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Annan "gravely concerned" amid Syrian escalation

(CBS/AP) BEIRUT - International envoy Kofi Annan said Monday he was "gravely concerned" about the latest violence in Syria, citing shelling of opposition areas in Homs and reports of mortar, helicopter and tank attacks near the coast.

In a statement, Annan said there was an escalation of fighting by government and opposition forces. Violence has spiked in recent weeks, with both sides ignoring a U.N. brokered cease-fire that was supposed to go into effect April 12 but never took hold.

On Monday, activists said Syrian troops attacked a rebel-held town in the center with helicopter gunships and shelled other restive areas across the nation. The aerial assault targeted the strategic river crossing town of Rastan, which has resisted repeated government offensives for months, the activists said.

"The regime is now using helicopters more after its ground troops suffered major losses," said Rami Abdul-Rahman of the Britain-based activist group Syrian Observatory for Human Rights, which uses a network of sources on the ground. "Dozens of (military) vehicles have been destroyed or damaged" since the end of May, he said.

Syrian Foreign Ministry spokesman Jihad Makdissi recently said that rebels are now using sophisticated anti-tank missiles. Videos posted by activists over the past week have shown many destroyed tanks and armored personnel carriers.

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The Observatory and another activist coalition, the Local Coordination Committees, also reported government shelling in the central provinces of Hama and Homs, where Rastan is located, as well as the southern region of Daraa, the northern province of Aleppo, and suburbs of the capital Damascus and Deir el-Zour in the east.

CBS News correspondent Elizabeth Palmer, reporting from the city of Homs, confirmed that heavy fighting could be heard from the neighborhood of Qaldiya, which is home to one of Syria's largest universities.

Other parts of the city were quiet Monday morning, with many residents staying indoors, Palmer reported.

The LCC said 33 people were killed around the country on Monday. It was impossible to confirm the toll independently.

The Observatory reported at least 24 deaths throughout Syria for the day, including four civilians and an army defector in shelling in the area of Ashara in Deir el-Zour. It said another eight unidentified bodies were discovered nearby. It reported three dead in the Hama shelling, four in Rastan and four near the northern city of Idlib.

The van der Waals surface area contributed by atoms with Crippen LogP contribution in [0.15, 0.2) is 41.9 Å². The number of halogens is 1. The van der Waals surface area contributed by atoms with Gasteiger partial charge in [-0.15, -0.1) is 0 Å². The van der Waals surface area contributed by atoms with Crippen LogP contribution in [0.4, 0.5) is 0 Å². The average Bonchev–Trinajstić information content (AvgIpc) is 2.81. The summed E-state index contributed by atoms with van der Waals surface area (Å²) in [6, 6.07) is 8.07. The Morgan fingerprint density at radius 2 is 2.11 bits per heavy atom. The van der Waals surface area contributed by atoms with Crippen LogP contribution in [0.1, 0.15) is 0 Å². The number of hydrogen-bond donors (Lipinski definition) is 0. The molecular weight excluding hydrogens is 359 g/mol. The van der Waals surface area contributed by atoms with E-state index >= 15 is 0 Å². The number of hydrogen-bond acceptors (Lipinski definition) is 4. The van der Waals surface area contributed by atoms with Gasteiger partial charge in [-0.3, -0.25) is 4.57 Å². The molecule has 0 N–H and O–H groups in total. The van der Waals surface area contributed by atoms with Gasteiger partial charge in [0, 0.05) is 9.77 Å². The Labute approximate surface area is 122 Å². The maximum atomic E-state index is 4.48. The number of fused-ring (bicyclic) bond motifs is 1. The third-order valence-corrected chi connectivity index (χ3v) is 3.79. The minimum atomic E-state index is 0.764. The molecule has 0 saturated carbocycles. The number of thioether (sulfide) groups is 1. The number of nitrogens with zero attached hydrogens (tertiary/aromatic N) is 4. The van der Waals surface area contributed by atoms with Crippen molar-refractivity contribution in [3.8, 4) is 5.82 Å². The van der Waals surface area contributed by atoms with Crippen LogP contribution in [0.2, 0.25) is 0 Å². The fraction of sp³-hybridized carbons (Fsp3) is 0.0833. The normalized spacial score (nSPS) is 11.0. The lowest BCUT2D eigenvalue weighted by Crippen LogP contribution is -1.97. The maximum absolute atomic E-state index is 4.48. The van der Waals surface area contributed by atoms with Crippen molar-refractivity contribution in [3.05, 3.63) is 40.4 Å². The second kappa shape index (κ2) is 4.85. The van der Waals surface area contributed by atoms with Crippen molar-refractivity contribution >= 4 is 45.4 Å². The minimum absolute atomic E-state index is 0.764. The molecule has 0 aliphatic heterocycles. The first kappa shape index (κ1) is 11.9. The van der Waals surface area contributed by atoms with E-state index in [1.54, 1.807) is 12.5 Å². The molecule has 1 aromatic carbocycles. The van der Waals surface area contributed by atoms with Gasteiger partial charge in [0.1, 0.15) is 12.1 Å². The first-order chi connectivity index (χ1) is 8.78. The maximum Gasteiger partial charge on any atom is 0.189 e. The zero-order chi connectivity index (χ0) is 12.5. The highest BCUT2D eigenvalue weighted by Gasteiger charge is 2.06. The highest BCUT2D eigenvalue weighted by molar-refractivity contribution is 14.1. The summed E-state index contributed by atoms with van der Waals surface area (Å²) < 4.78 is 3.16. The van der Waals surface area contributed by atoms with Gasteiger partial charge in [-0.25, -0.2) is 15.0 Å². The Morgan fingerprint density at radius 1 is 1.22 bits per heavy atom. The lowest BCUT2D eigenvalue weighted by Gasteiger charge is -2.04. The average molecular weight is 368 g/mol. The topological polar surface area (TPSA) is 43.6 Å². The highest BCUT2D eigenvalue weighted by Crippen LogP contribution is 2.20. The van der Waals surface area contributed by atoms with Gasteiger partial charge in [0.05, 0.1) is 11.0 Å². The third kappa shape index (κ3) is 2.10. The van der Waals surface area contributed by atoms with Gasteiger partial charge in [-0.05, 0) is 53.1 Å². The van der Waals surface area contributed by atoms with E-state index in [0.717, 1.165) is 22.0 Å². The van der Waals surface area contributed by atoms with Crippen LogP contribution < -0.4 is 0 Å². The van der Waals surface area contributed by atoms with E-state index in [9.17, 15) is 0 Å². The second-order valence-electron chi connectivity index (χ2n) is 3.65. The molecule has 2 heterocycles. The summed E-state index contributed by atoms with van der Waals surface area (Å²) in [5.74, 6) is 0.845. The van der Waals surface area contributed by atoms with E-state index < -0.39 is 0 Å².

The Observatory also said a bomb targeted a security force in the northern city of Idlib, killing seven soldiers and a civilian. There was no immediate confirmation from state media.

In Damascus, the state-run news agency SANA said authorities foiled an attempt to blow up a car rigged with 1,500 pounds of explosives in the Damascus suburb of Chebaa. Experts dismantled it Monday, SANA said.

Syrian activists say 13,000 people have been killed in violence since the uprising began in March 2011.

The bloodshed has led to broad condemnation of the regime from the international community, although Russia, Iran and China have stood by President Bashar Assad. Russia and China have vetoed two Security Council resolutions that threatened sanctions against Syria.

Russia has refused to support any move that could lead to foreign intervention in Syria, Moscow's last significant ally in the Middle East.

Russian Foreign Minister Sergey Lavrov is scheduled to visit Syria's ally Iran on Wednesday.

Amid the ongoing crisis, British Foreign Secretary William Hague said Monday that the U.K. won't rule out the use of an international military intervention in Syria to end the violence there.

Hague told lawmakers on Monday that Britain was focused on diplomatic efforts, but would "not rule out any other option which could at any stage stop the bloodshed."

He said Syrian President Bashar Assad's regime was "attempting with utter inhumanity to sow terror" among its opponents.

Hague said there was also credible evidence of human rights abuses and sectarian attacks by opposition fighters, and signs that al Qaeda-affiliated groups had carried out attacks "designed to exacerbate the violence."

He urged Russia to use its leverage with Assad, and warned that Moscow's plan for an international conference could risk buying "time for the regime to kill more innocent people."

In Israel, the deputy military chief warned that Syria's large chemical weapons stocks could be trained on the Jewish state. According to Maj. Gen. Yair Naveh, Syria has the largest arsenal of chemical weapons in the world. If the Syrians had the chance, he said, they would "treat us the same way they treat their own people."

Syria has not acknowledged possessing chemical weapons, so the exact size is not known. Among other things, Israel is worried that such weapons could fall into the hands of anti-Israel militants should the regime crumble.

Israel has been watching the carnage in neighboring Syria with increasing concern. The two countries have fought major wars and multiple attempts to reach a peace deal have failed. Syria has strong ties to Iran, Israel's most dangerous enemy, and to Palestinian and Lebanese militants who have fought wars against Israel.

On the other hand, the Israel-Syria border has been mostly quiet for decades under the regimes of Assad and his father.

In Germany, the country's defense minister sharply rejected the idea of military intervention in Syria, referring to those who ask for it as "coffeehouse intellectuals."

Thomas de Maiziere told Monday's edition of German daily taz: "The continued waffling by people who bear none of the responsibility creates expectations in regions like Syria, thereby causing terrible disappointment."

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